How do Thailand's geckos walk on walls?
Geckos in Thailand are very welcome company: they eat mosquitoes and other small insects. But how do they walk up windows, and upside down?
Geckos in Thailand
While you’re having dinner or enjoying an evening outside, geckos in Thailand will be hard at work. A prolific resident of walls and ceilings, geckos in Thailand are very welcome company: they eat mosquitoes and other small insects. But how do they walk up windows, and upside down? Pure magic or straight science? Here’s what to tell the kids as you watch geckos during your stay in Thailand.
Are geckos’ feet sticky?
Nope! The bottom of a gecko’s foot has millions of tiny fibres – they’re microscopic – that, together, create a very small electrical charge. This force helps a gecko adhere to any surface they choose, even when upside down. Any surface, that is, except Teflon. (Remember that fact – it will be useful one day).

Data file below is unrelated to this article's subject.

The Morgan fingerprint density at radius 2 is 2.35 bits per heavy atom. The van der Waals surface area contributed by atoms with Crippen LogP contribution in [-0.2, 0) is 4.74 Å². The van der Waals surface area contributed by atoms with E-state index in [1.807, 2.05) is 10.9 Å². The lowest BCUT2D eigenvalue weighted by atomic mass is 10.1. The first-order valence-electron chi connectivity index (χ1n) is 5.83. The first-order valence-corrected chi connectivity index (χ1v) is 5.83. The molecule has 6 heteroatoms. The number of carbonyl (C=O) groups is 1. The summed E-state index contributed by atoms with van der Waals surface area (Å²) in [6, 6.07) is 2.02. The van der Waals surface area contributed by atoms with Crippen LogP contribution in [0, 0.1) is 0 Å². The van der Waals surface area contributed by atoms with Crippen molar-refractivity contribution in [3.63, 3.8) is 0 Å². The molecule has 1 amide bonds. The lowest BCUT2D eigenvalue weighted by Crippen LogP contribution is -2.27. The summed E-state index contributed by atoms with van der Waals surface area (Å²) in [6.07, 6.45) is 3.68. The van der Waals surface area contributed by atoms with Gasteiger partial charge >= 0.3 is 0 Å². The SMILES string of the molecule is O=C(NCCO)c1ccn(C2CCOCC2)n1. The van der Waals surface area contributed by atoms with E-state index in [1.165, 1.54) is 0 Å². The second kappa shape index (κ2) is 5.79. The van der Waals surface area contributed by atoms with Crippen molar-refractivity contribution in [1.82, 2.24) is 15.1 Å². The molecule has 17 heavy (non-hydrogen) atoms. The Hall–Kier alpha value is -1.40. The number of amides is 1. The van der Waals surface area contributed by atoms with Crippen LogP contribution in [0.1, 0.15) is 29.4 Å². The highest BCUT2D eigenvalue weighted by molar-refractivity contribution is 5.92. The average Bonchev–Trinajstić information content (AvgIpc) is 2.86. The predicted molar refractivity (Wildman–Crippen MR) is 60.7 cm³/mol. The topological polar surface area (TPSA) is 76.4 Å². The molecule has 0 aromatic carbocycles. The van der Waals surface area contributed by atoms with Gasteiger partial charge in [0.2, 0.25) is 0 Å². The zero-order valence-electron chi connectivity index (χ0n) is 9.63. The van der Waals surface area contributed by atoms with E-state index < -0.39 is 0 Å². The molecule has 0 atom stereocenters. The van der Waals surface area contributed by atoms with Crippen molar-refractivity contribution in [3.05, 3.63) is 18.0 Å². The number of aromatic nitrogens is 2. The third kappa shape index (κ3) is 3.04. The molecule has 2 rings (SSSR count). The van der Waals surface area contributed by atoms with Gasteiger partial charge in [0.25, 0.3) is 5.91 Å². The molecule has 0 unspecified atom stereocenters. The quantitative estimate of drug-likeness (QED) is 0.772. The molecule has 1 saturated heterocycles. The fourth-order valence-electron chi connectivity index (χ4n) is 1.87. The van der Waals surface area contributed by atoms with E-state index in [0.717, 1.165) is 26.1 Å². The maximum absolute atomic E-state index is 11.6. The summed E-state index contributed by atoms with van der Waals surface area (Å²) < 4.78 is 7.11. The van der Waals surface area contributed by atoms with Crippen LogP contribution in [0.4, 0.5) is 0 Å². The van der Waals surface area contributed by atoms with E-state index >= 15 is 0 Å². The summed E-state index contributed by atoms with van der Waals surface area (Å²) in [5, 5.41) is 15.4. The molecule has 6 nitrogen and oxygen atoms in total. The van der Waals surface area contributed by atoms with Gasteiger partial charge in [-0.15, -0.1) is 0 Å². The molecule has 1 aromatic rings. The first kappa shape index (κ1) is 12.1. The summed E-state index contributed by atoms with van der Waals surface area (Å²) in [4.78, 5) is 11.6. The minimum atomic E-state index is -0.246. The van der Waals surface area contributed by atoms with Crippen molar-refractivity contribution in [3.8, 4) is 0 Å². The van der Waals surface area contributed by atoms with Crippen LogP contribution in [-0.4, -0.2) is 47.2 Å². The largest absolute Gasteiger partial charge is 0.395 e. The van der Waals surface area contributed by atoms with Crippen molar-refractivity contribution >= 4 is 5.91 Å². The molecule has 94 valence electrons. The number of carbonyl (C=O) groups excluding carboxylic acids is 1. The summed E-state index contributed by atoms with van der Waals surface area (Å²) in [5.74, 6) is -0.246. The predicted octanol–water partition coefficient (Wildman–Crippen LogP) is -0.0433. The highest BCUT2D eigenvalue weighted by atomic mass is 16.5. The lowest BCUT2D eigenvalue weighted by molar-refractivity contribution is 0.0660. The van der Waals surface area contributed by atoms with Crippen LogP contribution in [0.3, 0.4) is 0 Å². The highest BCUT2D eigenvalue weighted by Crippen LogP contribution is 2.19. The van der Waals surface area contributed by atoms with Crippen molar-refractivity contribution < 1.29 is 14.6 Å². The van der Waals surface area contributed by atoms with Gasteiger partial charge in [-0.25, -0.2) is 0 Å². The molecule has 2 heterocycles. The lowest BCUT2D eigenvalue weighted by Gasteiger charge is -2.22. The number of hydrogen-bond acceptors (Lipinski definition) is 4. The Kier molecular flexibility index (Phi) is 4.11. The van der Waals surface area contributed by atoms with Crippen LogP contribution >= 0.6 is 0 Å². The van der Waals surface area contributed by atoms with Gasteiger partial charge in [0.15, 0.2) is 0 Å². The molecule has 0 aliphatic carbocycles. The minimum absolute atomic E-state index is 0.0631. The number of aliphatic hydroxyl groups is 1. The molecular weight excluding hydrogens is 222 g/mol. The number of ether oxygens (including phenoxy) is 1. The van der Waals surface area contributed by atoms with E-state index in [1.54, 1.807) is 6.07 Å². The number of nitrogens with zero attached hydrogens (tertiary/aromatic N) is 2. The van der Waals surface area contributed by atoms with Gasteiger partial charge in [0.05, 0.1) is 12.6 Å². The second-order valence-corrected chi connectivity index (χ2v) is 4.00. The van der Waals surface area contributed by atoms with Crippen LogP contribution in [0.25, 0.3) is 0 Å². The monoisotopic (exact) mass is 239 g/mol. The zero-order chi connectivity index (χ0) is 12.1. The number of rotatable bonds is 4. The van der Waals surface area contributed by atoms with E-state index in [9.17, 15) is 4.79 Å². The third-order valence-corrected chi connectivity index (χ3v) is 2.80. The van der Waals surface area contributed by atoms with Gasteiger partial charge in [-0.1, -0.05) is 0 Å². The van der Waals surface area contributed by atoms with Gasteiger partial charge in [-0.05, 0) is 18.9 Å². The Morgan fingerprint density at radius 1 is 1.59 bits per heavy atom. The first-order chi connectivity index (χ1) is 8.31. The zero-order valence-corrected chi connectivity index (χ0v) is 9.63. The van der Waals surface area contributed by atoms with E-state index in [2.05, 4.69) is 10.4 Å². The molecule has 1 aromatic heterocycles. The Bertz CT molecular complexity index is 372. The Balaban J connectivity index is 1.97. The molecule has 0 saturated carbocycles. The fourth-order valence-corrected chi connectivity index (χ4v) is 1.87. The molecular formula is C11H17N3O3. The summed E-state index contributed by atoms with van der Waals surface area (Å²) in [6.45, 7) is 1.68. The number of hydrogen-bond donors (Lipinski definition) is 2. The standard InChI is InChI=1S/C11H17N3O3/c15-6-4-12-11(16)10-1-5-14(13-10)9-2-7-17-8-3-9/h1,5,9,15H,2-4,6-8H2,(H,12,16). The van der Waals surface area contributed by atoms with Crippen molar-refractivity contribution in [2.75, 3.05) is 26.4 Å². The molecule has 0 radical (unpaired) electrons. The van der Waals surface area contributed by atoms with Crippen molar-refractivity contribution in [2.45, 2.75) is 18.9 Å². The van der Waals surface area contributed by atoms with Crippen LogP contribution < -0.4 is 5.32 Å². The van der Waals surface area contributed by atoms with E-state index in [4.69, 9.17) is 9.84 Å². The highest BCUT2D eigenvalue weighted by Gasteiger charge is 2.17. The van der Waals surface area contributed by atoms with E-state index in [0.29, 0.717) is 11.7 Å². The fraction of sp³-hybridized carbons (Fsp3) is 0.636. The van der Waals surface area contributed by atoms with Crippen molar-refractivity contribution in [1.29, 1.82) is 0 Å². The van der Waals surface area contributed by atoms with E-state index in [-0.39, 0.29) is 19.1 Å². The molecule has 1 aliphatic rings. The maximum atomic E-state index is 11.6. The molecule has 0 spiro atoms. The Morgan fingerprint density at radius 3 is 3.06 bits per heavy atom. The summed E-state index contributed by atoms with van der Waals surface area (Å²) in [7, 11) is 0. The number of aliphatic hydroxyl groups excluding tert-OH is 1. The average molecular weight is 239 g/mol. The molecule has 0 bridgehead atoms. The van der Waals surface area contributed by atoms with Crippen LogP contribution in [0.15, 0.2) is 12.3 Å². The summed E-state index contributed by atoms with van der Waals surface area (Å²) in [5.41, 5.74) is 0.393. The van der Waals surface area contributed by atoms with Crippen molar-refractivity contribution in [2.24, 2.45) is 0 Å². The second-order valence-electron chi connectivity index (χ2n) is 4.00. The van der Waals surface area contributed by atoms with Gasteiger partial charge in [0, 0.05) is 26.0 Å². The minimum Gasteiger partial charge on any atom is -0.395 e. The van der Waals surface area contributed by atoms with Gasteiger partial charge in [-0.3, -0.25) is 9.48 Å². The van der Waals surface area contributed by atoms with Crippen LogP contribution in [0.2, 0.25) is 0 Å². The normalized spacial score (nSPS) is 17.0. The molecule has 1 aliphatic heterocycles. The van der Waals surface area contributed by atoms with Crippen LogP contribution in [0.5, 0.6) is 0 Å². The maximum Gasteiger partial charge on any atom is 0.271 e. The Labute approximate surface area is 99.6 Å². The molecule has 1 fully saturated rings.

How many kinds of geckos in Thailand?
The most common gecko in Thailand is the 'common house gecko'. He's small and eats insects for you. If you see a bigger version (about the length of your hand) with an unusual dotted pattern, it’s probably a tokay. You’re more likely to hear them than see them (they sound like a rubber duck!). Left alone they’re absolutely harmless, but can rightly defend themselves when threatened. Tokay geckos have light blue and orange/red spots and make a very funny noise.
Worldwide, there are more than 2,000 types of gecko and almost all of them lack eyelids.
As for much, much bigger reptiles, a few readers have seen enormous monitor lizards while exploring Koh Samui and Bangkok. If you're near water (such as Bangkok's canals), keep an eye open and you too might see one.
I think you’ll enjoy watching geckos’ antics during your visit to Thailand – and certainly the mosquito-reduction work they perform. If you prefer a furrier variety of creature, you may have more interest in Koh Samui’s dogs.